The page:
It may be easier said than done, but don’t take it personally. Remain calm, polite and know the policies as well as you can. Model how you’d like to be treated and act consistently with Greens values by not retaliating.
6. Rally your support network
Volunteering for a federal election campaign can be an intense experience, so you may need support from the people in your life.
Having your loved ones around you to cook dinner, babysit your children or listen to you at the end of a hard day can make a huge difference. Let them know why you’ve made the decision to volunteer, what it means for you over the campaign period, and what it would mean to you to have their help.
7. Make space for the campaign
Don’t expect yourself to do everything else you normally do on top of your campaign commitments – you’ll run yourself into the ground.
Consider what could be put on hold until after the election, be done by others or simply not get done, so you can prioritise your campaign commitments. Let friends and family know you may be less available at this time, and consider practical time-savers like batch cooking and freezing leftovers.
8. Learn to switch off
After a busy day on the campaign trail, it can be hard to wind down, relax or get a good night’s sleep.
Try building some activities into your day to manage this like:
• Shift gears: Try developing an intentional transition from public campaign time to personal time. This could be a physical journey, like the drive or bike ride home. Have a shower, and imagine the day’s worries washing off you and going down the drain.
• Keep a journal: Write down what happened in the day; make a list of what went well (big or small); note any niggles or worries; write a list of things you need to do tomorrow (so you don’t keep thinking about them). Write about your feelings, your hopes and fears.
• Exercise: This is the most effective way to release adrenaline and shift your mood. A walk around the block, a swim at the local pool, some stretches... whatever works for you.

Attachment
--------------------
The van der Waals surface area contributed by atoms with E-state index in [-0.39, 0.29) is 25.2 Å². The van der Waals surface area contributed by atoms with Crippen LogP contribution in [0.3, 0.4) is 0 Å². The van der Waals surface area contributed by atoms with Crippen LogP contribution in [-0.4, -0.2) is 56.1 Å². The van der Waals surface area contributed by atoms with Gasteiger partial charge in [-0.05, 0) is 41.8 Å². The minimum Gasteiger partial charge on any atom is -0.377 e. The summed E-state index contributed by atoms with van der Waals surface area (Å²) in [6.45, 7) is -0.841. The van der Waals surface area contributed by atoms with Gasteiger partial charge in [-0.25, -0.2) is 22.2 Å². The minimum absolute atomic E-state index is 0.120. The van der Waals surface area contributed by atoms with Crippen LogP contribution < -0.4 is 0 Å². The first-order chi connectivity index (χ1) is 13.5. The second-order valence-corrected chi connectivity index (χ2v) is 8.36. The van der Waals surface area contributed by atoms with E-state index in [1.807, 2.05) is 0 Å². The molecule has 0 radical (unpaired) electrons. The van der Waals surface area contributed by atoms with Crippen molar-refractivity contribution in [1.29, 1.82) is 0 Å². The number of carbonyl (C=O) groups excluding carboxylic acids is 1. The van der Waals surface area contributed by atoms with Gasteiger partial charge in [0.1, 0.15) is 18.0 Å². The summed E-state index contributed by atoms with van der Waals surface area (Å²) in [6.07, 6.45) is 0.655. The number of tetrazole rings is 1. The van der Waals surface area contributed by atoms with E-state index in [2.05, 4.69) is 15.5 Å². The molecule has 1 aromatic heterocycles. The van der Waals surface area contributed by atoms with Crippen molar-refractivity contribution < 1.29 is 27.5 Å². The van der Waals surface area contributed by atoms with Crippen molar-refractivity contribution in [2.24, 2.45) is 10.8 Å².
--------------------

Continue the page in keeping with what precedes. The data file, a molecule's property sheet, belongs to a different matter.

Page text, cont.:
• Have fun: Take a break from seriousness! Be silly with friends. Watch some trash on TV. Indulge in some shitposts and memes.
• Talk it out: Have a ‘download’ about your day with friends or family, including the struggles and triumphs.
• Meditate: An excellent way to clear your mind and experience deep relaxation. If you’re not a practiced meditator you may find guided relaxations useful.
9. Know the Covid-19 plan
In 2022, the election campaign and polling day will be like no other we’ve ever experienced. Covid-19 has thrown us a huge curveball that’s forced us to pivot to online spaces and rethink traditional methods of campaigning.
When you're out campaigning or attending events, make sure you check in on the Covid-19 safety plans in place in your state or territory.
While campaign teams have developed their Covid-19 plans, it’s also important to consider your personal comfort level when it comes to campaigning. If you’d prefer not to campaign in person, that’s fine – there are so many other meaningful ways you can contribute to the movement!
10. Debrief and wind down
Once the election is over, you’ll (hopefully) be riding a high, but you might also be dealing with disappointment.
Either way, you’ll likely feel a range of emotions. They’re all natural and normal – but the trick is to find appropriate ways to express these feelings.
Take some time to debrief and talk through your experiences. Find someone you trust who is a good listener and ask if they’d be willing to listen to you vent or share your thoughts. Set clear parameters around the conversation, too – flag anything confidential, or let the person know if you’re looking for advice or just to listen.
Andrew Beaton is the Australian Greens’ National Campaign Manager.